With Stavanger back to the very best of their form, the ultimate destination of the title was hard to calculate — although in the end the margin of victory was clearer than many thought.
Behind the podium finishers, Florent Didier engineered both a sense of elegance on the set-work and a spitefulness on their own-choice of Simon Dobson's new work, 'Venom' to end fourth.
Meanwhile, Prof Nicholas Childs used all his experience in guiding newly promoted Krohnengen into fifth with a finely judged 'Myth Forest' and passionate 'Fraternity' to push Tertnes into sixth, as Martin Winter drew a brace of powerful renditions from his band — especially on their own-choice of 'Metropolis 1927'.
There was also a great deal to enjoy from the other contenders as Kleppe, Bjorsvik Brass, Oslofjord and Oslo provided engaging, if occasionally inconsistent performances.
However, it was noticeable that both sets of judges remarked on the dynamic levels of many of the bands (including Eikanger on their own-choice) which they felt had perhaps reached a point when sheer weight of volume was robbing performances of clarity, balance and tonality.
The harsh, cold metallic timbres and the ever more exotic percussion effects were certainly overdone at times — although as the remarks of the judges for the winners showed, a defined level of control and textured colouration (Stavanger won both the Best Soloist and Best Section awards) was the key on this occasion to title winning success.
There was an impressive winner of the First Division title, as Ila Brass Band led by former Eikanger tuba star Magnus Brandseth produced a performance of their own-choice selection of 'Myth Forest' that would certainly have challenged for a top-six place or better in the Elite Division the day before.
Beautifully crafted and delivered with an icy, mystical feel of despair it gave them their first National title success since 2001, and will see them return to the Elite level for the first time since 2016.
Joining them will be Rong Brass after they produced a thrilling account of 'Bipolar(ity)' by young Belgian composer Stijn Aertgeerts under Dutch conductor Erik Janssen.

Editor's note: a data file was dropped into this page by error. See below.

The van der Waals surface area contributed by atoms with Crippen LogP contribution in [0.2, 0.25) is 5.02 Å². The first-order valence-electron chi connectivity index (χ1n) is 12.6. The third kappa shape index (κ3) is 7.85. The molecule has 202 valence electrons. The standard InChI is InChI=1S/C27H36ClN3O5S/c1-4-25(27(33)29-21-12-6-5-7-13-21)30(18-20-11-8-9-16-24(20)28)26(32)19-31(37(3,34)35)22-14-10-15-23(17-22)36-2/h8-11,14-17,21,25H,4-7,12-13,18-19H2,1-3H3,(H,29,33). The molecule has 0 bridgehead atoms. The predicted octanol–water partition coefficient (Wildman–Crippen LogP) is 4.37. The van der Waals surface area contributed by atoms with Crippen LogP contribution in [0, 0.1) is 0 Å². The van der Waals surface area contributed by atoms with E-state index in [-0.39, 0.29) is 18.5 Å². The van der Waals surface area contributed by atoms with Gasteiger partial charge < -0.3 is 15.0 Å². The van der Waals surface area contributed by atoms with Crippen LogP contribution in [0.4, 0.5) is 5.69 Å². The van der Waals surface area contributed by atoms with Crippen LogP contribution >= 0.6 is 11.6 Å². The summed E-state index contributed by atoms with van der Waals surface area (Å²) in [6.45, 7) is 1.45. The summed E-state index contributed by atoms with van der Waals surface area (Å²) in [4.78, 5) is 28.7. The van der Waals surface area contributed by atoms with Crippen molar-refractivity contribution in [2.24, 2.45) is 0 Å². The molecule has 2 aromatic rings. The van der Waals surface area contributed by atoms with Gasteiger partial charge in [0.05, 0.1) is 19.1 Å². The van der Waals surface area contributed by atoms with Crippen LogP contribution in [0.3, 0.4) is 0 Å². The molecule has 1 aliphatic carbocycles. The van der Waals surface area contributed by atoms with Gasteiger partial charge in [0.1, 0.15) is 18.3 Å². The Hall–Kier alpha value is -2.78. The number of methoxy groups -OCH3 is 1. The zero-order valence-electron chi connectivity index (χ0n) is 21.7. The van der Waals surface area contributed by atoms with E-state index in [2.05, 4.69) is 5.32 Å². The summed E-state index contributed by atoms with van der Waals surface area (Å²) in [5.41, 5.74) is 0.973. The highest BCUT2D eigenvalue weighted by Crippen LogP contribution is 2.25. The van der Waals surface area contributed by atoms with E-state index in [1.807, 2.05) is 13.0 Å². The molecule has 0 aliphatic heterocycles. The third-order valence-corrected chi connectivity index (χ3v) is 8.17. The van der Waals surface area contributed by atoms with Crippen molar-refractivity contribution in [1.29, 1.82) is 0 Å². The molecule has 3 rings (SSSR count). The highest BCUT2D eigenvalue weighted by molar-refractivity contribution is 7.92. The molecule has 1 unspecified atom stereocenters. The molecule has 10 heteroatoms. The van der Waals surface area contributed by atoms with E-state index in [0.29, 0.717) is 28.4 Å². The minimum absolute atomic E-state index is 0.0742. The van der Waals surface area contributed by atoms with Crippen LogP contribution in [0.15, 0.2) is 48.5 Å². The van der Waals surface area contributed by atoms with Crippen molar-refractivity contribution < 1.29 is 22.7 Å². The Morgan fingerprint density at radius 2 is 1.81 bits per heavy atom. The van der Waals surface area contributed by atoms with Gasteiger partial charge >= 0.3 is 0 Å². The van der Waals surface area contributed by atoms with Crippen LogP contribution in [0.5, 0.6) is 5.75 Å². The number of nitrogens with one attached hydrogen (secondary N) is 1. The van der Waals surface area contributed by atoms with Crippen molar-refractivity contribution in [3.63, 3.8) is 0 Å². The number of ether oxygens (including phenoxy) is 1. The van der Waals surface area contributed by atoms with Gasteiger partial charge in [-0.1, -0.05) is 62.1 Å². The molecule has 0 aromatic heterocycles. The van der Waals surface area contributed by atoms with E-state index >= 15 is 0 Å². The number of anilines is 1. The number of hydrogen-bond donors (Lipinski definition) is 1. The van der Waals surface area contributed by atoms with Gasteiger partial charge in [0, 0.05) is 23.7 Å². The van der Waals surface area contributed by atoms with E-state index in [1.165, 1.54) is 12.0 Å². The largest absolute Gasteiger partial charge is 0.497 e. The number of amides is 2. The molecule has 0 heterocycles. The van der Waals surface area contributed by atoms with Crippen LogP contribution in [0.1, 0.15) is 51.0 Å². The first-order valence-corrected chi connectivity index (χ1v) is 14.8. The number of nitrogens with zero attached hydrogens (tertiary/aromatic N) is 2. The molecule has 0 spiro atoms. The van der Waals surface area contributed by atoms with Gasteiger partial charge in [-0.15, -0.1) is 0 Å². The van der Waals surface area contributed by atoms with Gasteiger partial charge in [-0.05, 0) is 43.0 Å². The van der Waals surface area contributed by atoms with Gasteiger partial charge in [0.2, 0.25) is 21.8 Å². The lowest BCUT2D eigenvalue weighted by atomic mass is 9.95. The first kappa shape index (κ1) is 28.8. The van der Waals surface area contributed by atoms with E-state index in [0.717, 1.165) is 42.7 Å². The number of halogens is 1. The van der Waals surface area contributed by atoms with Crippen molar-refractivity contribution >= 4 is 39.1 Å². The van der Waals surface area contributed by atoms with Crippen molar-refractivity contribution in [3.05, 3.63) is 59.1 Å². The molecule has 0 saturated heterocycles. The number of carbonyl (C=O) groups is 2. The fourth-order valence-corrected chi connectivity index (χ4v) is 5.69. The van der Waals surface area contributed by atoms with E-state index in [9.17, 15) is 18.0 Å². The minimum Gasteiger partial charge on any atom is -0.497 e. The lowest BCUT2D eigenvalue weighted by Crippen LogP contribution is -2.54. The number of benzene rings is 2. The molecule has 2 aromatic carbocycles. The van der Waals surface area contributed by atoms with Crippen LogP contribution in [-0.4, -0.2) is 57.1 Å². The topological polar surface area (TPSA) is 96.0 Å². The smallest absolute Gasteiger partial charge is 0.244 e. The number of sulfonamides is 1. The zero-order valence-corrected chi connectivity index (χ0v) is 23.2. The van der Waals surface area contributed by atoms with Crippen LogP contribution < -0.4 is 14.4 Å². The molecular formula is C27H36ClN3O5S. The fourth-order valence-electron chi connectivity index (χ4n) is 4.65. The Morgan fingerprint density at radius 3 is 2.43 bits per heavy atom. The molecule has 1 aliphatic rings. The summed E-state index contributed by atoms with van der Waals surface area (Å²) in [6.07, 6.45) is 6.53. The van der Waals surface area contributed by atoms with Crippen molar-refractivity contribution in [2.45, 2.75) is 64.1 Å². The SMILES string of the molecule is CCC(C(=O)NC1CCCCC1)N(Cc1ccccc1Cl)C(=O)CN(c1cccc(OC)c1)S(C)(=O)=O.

The final podium place went to Askoy Brass led by Reid Gilje with their rendition of 'Destination Moon', whilst the remaining top-six places were claimed by solidly delivered performances by Musikkorpset Gjallarhorn, Radoy Brass and Tomra Brass Band.
As always at this contest there was plenty of ambition on show, although the judges later told 4BR that the choices were well made.
A new work written by conductor Jonathan Bates and inspired by the great Norwegian explorer Roald Amundsen saw Orskog claim their third Second Division title, but their first since 2010.
Amundsen famously beat British Antarctic explorer Robert Scott to the South Pole in 1911, so there was a neat twist of fate that the Foden's tenor horn star led his Norwegian compatriots to success on their third attempt together, beating the homegrown talents of Folleso Musikklag and Thorgeir Thunestvedt by a narrow single point margin.
Third place went to Fjell Brass under another Nordic Brit in Joseph Cook, with the remaining top-six places in what was a very Norwegian/British battle for success going to Jolster Musikklag (Torstein Aagaard-Nilsen), Oster Brass (David Morton) and Lindas Brass (Vidar Nordli).
There was plenty of fine playing on show over the two days in the small Peer Gynt auditorium, with the Third Division title claimed by a super rendition of Jan de Haan's 'Flashback' performed by Bergen Brass Band.
With some early members of Eikanger Band in their ranks, they used all their experience under conductor Thor-Arne Pedersen to add the title to their 2011 Fourth Division success.